Home
Blog Car Care Advice Cold Cranking Amps: Everything You Need To Know (+9 FAQs)

Cold Cranking Amps: Everything You Need To Know (+9 FAQs)

July 14, 2021

If you’ve ever dealt with car batteries, you’ve likely come across a CCA rating at least once. 

But what does that Cold Cranking Amp rating mean?

Why is it “cold,” and what are “Cranking Amps”?

We’ll explain what Cold Cranking Amps are, how much CCA is needed to start a car engine, and answer some other CCA-related FAQs.

This Article Contains

Let’s get cranking.

What Is “Cold Cranking Amps (CCA)”?

Cold Cranking Amps (CCA) is a rating used in the battery industry to define a battery’s ability to crank an engine in cold temperatures. 

It measures how much current (measured in Amps) a new, fully charged 12V battery could deliver for 30 seconds while maintaining 7.2V at  0°F (-18°C)

So, how many Cold Cranking Amps does an internal combustion engine need?

How Many Cold Cranking Amps Are Required To Start A Car?

The cranking power an automotive battery requires to start an engine varies.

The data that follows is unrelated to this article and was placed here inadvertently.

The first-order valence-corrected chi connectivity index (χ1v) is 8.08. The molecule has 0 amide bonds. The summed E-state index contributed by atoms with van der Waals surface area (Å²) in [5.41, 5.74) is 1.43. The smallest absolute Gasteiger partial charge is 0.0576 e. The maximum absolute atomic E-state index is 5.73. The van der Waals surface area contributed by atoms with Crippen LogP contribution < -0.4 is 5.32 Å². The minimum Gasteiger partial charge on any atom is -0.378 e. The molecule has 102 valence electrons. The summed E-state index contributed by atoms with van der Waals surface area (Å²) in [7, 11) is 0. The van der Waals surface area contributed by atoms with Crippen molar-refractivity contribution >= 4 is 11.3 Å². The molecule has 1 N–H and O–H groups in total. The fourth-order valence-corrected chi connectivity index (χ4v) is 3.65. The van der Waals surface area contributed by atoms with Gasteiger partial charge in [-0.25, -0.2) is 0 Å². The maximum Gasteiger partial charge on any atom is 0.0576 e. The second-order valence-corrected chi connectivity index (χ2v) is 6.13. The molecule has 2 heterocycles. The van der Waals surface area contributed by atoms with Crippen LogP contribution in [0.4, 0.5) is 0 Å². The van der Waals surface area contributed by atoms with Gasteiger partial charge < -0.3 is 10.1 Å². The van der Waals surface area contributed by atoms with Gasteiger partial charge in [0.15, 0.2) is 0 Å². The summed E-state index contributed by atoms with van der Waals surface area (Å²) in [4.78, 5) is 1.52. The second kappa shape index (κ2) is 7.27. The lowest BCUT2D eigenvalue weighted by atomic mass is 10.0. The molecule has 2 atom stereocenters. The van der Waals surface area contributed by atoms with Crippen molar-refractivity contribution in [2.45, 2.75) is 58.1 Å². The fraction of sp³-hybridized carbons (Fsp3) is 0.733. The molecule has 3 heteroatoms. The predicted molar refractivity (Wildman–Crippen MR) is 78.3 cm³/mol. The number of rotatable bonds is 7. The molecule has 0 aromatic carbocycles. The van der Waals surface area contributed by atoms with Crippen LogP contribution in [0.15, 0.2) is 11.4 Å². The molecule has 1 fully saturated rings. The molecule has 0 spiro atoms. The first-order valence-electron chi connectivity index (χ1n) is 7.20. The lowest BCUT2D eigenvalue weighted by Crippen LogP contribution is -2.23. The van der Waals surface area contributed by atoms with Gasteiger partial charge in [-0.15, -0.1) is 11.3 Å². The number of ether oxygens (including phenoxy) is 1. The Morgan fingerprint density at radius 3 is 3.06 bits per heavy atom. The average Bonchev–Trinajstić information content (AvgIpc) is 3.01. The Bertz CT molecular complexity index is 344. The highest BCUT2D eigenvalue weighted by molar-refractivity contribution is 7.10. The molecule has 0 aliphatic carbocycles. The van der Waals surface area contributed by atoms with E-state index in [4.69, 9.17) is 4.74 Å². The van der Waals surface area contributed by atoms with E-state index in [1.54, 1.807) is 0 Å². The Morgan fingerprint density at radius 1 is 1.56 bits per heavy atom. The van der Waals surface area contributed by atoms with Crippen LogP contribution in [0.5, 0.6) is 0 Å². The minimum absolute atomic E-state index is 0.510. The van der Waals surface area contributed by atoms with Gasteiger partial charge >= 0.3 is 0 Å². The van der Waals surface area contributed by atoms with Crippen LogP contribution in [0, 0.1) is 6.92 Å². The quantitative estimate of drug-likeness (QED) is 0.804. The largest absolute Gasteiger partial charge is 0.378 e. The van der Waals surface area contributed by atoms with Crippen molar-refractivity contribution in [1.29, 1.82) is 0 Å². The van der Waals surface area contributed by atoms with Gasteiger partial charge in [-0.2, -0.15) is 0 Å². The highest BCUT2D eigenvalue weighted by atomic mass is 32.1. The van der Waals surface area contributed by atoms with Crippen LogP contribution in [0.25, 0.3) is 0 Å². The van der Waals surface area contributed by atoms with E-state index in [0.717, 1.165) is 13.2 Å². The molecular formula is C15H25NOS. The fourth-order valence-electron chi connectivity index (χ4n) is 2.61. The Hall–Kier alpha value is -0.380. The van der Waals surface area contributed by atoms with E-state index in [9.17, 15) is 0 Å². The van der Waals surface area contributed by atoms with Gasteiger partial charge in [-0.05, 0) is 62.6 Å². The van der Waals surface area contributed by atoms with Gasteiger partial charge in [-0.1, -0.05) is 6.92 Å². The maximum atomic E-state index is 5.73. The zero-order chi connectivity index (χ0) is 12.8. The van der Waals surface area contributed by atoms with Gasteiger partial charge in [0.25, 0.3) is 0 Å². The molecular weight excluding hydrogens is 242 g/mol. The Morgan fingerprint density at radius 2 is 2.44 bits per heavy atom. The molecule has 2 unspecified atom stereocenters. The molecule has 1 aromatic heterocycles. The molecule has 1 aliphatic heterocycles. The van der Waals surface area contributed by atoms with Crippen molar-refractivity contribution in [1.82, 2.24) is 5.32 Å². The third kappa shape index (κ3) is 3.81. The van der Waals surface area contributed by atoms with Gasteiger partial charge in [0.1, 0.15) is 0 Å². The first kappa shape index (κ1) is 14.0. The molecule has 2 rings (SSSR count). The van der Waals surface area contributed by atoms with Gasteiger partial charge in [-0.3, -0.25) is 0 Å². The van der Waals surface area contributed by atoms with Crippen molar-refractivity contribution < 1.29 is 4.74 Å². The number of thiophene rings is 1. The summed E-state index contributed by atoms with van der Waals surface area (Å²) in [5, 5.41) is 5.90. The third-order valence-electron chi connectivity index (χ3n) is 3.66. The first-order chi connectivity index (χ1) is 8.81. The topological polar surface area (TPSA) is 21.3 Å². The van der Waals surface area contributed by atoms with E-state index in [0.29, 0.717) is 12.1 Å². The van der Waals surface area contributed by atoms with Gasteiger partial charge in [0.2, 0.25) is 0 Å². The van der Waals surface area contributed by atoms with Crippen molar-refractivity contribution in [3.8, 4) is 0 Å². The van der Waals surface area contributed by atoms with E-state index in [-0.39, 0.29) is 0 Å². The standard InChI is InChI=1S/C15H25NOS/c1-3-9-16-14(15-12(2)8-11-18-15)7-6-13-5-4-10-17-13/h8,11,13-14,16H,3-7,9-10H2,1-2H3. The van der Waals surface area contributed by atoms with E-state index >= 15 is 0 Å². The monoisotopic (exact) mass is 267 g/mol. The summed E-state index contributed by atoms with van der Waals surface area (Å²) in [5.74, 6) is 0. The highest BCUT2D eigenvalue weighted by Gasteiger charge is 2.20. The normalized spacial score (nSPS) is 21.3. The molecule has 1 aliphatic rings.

It’s driven by several factors, including the engine size, temperature, and engine oil viscosity. 

For example, a 4-cylinder engine may not require as much cranking power as a larger 8-cylinder engine. The vehicle manufacturer takes all these factors into account when they spec out the original equipment (OE) car battery. 

Generally, the rule of thumb is 1 Cold Cranking Amp for every cubic inch of engine displacement (2 CCA for diesel engines). 

You’ll often see engine displacement expressed in cubic centimeters (CC) or liters (L), which is the total cylinder volume of the engine. 

1L is about 61 cubic inches (CID).  

For example, a 2276 CC engine is rounded to 2.3L, which is equivalent to 140 cubic inches. 

How do these numbers work with the car battery CCA?

Applying that rule of thumb we mentioned earlier would mean:

A 280 CCA battery would be more than enough for a 140 cubic inch V4 engine, but insufficient for a 350 cubic inch V8 engine.

Now that we’ve got the math out of the way and cleared up how many Cold Cranking Amps you need, let’s look at some related FAQs. 

9 Cold Cranking Amp Related FAQs

Here are some questions related to the CCA rating, and their answers : 

1. Why Is Cold (Instead Of Hot) Cranking Amps Used?

It’s harder to crank an engine in cold environments compared to a warm one. 

The starter battery needs to quickly deliver large amounts of power to the engine — typically within 30 seconds of high-rate discharge. As a result, the amp value generated in cold temperatures represents the worst-case scenario.